With this in mind I begin my entry into the engine room skylight. Once inside my light hits the headless body of the chief engineer floating neutrally bouyant near the boilers. I swim pass him and say a prayer for him in my head as I head for the hallway. I get the feeling that he does not want in his ship today, but dammit I got a dive to do and I press on. As I begin my penetration I do a quick turn around and I see the headless body a few feet away from me. He had moved about 15ft from where he was when I first entered. A chill ran up my spine but I shrugged it off as he was kinda floating. I make my way down the hall another 20ft when I find the crews quarters. Shining my light inside I see another crew member and his blue coveralls laying on the floor near the bunk. Feeling the tragedy of this site, I say another prayer for him and think what he went through in his final moments. I get a very strange feeling that I cannot describe as I have never felt this way before. I do a quick turnaround from the way I came to see if I kicked up any silt during my penetration through the wreck hoping that it was still clear for me to exit back the way I came. I turn and my light again lands on the headless corpse less than 5ft away from me. Now I start to feel the panic rise up in me. This isn’t right, I deal with bodies on a regular basis but they do not follow me around on a wreck! Rational thinking leaves and true fear starts to well up inside me. My breathing rate picks up and I cannot get over the fact that I have a headless corpse following me around the wreck. This is exactly what your not supposed to do at 200ft. I know full well that a dead body isn’t going to hurt me, but I cannot bring myself to swim past him through the narrow hallway where I would certainly run against him.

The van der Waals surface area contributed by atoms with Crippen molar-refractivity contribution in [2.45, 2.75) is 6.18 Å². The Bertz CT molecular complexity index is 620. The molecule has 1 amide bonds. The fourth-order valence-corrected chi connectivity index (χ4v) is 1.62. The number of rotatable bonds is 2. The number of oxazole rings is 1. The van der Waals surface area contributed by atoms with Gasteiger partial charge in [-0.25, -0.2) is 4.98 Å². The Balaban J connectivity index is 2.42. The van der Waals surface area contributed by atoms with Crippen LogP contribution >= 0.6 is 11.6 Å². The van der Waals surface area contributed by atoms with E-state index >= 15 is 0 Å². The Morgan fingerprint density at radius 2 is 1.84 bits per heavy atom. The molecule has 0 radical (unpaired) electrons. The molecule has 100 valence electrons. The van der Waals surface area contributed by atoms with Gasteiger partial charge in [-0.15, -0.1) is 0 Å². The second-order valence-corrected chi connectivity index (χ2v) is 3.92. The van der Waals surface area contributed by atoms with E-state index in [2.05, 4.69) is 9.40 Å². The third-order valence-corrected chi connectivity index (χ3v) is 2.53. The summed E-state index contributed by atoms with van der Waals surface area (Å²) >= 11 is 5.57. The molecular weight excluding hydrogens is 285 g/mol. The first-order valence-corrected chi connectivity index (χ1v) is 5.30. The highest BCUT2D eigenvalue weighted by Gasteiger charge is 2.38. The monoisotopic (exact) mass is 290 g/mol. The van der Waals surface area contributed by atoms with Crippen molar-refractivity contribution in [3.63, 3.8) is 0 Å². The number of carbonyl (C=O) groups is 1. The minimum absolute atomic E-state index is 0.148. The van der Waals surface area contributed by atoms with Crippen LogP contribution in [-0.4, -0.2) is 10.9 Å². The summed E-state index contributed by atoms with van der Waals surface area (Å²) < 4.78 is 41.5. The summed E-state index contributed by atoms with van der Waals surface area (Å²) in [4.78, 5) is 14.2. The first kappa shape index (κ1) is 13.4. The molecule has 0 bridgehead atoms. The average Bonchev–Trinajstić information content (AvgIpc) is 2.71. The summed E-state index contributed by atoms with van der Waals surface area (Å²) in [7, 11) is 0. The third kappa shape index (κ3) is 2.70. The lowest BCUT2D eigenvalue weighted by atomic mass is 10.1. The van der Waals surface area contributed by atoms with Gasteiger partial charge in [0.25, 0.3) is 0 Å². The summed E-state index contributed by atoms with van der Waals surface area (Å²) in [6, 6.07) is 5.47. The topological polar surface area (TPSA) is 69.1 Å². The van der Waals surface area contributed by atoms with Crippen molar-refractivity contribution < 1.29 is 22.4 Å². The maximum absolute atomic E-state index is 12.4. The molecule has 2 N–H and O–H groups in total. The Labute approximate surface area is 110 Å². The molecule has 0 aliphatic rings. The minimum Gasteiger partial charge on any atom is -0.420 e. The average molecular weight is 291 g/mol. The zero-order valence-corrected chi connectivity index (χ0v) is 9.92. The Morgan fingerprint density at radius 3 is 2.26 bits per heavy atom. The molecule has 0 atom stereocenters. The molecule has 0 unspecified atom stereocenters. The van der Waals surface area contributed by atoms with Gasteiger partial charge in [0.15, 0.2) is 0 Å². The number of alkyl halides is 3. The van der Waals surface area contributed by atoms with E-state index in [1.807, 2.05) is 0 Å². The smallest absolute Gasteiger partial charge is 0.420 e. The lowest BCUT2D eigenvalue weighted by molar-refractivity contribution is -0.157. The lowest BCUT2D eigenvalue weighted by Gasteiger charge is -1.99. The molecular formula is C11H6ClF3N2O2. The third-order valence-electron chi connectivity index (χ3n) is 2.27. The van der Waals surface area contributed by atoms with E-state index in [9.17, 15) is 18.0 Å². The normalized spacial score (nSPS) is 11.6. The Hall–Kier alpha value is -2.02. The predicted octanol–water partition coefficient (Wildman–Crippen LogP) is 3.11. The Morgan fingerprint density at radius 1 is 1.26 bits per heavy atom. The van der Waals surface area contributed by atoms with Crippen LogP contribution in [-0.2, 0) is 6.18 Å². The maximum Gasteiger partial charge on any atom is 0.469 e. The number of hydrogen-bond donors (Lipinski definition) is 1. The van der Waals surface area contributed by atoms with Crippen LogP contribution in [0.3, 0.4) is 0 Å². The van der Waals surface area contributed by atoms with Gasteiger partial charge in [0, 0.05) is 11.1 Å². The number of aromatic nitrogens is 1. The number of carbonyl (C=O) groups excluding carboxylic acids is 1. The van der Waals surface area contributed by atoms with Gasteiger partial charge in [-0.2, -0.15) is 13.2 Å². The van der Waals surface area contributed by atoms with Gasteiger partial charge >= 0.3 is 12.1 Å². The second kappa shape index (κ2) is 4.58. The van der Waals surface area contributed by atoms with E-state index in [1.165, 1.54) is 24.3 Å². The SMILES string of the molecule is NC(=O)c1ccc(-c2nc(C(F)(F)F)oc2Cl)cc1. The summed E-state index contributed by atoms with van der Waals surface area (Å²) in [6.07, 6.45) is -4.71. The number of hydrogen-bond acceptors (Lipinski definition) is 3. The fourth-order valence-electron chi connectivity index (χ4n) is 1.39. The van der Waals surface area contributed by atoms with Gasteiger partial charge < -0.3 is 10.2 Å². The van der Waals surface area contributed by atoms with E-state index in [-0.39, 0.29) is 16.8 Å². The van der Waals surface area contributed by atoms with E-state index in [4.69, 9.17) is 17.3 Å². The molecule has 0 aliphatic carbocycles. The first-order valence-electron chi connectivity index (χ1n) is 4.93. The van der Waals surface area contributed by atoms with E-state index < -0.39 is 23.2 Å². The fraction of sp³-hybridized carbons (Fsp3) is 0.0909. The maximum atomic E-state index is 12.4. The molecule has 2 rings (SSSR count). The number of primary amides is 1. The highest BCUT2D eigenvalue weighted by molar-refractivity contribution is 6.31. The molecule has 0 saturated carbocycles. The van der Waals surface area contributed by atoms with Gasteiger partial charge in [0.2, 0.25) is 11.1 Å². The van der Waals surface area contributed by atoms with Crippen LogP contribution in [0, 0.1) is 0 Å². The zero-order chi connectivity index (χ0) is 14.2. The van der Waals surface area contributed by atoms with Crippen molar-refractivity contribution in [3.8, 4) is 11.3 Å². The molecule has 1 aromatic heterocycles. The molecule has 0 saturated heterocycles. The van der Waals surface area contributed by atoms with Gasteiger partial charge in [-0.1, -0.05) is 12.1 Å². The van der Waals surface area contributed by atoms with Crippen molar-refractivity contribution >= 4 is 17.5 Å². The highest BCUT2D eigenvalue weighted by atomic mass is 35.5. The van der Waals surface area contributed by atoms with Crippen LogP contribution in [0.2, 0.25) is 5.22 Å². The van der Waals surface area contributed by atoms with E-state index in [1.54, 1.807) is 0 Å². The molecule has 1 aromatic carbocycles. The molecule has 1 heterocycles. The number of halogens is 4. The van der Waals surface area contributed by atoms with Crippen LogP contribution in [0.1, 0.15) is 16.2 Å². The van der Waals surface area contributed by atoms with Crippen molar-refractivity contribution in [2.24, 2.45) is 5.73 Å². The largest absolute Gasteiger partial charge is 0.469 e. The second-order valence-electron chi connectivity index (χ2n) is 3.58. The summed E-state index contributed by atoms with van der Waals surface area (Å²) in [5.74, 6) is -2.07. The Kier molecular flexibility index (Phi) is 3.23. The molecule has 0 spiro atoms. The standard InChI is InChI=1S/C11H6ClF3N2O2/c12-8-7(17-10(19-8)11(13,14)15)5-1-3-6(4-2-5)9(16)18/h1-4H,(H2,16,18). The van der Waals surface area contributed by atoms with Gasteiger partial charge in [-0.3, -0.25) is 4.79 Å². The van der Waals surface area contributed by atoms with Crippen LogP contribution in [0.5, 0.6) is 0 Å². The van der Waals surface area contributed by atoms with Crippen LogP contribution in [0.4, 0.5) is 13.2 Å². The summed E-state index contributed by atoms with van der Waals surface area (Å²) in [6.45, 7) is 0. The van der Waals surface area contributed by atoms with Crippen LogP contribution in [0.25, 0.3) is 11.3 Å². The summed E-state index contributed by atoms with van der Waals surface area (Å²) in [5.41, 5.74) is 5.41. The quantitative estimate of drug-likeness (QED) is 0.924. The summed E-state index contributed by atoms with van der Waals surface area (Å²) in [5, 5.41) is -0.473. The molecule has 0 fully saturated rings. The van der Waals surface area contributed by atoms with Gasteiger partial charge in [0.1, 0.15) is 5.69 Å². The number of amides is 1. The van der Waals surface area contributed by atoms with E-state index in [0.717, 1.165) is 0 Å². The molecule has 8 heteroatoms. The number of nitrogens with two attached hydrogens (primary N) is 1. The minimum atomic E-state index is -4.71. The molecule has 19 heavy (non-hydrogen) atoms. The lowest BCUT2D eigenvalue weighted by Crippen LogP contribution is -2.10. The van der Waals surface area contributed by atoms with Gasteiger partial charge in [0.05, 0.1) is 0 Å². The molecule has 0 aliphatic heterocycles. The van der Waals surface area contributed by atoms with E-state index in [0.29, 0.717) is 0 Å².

I decide that I will try and find an exit in galley. I’m not 100% there is one, but I’m going for broke and I head my panicking rear down the hallway and into the galley. Because I lost my composure, I’m starting to kick up silt behind me, so there is no going back. My Prayers were answered as I found empty windows and door frames to exit the wreck. I squeeze through the narrow opening and haul my scared ass out there. I turn around one last time and shine my light down into the silty galley where I see the headless body floating near the window. I shout through my regulator at him ” well you bastard you ruined my dive and made me lose my composure, you made your point now let me get the hell out of here!” I swim back to where I dropped my deco stage bottles and began my long ascent back up. I regained control of my breathing and heart rate and saw that I burned through more gas than I was comfortable with. I had the 4 other divers pass me on their way down to the wreck and I wrote on my slate to stay out of the wreck. They must have heeded my advice as they saw my eyes wide as a tea saucer and that I was trembling. Not from the 37° water but from fear. I was so happy to reach the boat. Technical divers usually dive alone because a buddy is more of realibilty than an asset and they cannot help much if something goes wrong at depth. I was really hoping to be with someone the next day though.